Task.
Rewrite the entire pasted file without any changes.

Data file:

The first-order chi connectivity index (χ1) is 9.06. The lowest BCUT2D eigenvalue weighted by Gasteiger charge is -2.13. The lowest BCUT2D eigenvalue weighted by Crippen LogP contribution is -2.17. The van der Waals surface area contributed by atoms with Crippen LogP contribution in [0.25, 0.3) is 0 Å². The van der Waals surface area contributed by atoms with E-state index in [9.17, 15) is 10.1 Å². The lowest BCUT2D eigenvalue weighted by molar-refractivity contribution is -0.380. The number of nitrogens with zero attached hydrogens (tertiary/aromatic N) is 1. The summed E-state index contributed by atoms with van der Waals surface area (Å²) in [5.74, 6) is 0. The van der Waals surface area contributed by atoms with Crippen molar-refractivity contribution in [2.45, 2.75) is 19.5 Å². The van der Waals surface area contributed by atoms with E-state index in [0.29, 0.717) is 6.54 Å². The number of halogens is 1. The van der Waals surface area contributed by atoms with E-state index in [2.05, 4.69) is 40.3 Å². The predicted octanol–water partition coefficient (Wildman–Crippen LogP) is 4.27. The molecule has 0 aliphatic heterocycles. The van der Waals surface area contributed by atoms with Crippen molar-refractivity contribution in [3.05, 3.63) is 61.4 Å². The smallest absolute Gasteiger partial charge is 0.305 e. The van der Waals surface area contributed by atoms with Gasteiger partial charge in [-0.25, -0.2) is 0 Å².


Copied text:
The first-order chi connectivity index (χ1) is 9.06. The lowest BCUT2D eigenvalue weighted by Gasteiger charge is -2.13. The lowest BCUT2D eigenvalue weighted by Crippen LogP contribution is -2.17. The van der Waals surface area contributed by atoms with Crippen LogP contribution in [0.25, 0.3) is 0 Å². The van der Waals surface area contributed by atoms with E-state index in [9.17, 15) is 10.1 Å². The lowest BCUT2D eigenvalue weighted by molar-refractivity contribution is -0.380. The number of nitrogens with zero attached hydrogens (tertiary/aromatic N) is 1. The summed E-state index contributed by atoms with van der Waals surface area (Å²) in [5.74, 6) is 0. The van der Waals surface area contributed by atoms with Crippen molar-refractivity contribution in [2.45, 2.75) is 19.5 Å². The van der Waals surface area contributed by atoms with E-state index in [0.29, 0.717) is 6.54 Å². The number of halogens is 1. The van der Waals surface area contributed by atoms with E-state index in [2.05, 4.69) is 40.3 Å². The predicted octanol–water partition coefficient (Wildman–Crippen LogP) is 4.27. The molecule has 0 aliphatic heterocycles. The van der Waals surface area contributed by atoms with Crippen molar-refractivity contribution in [3.05, 3.63) is 61.4 Å². The smallest absolute Gasteiger partial charge is 0.305 e. The van der Waals surface area contributed by atoms with Gasteiger partial charge in [-0.25, -0.2) is 0 Å².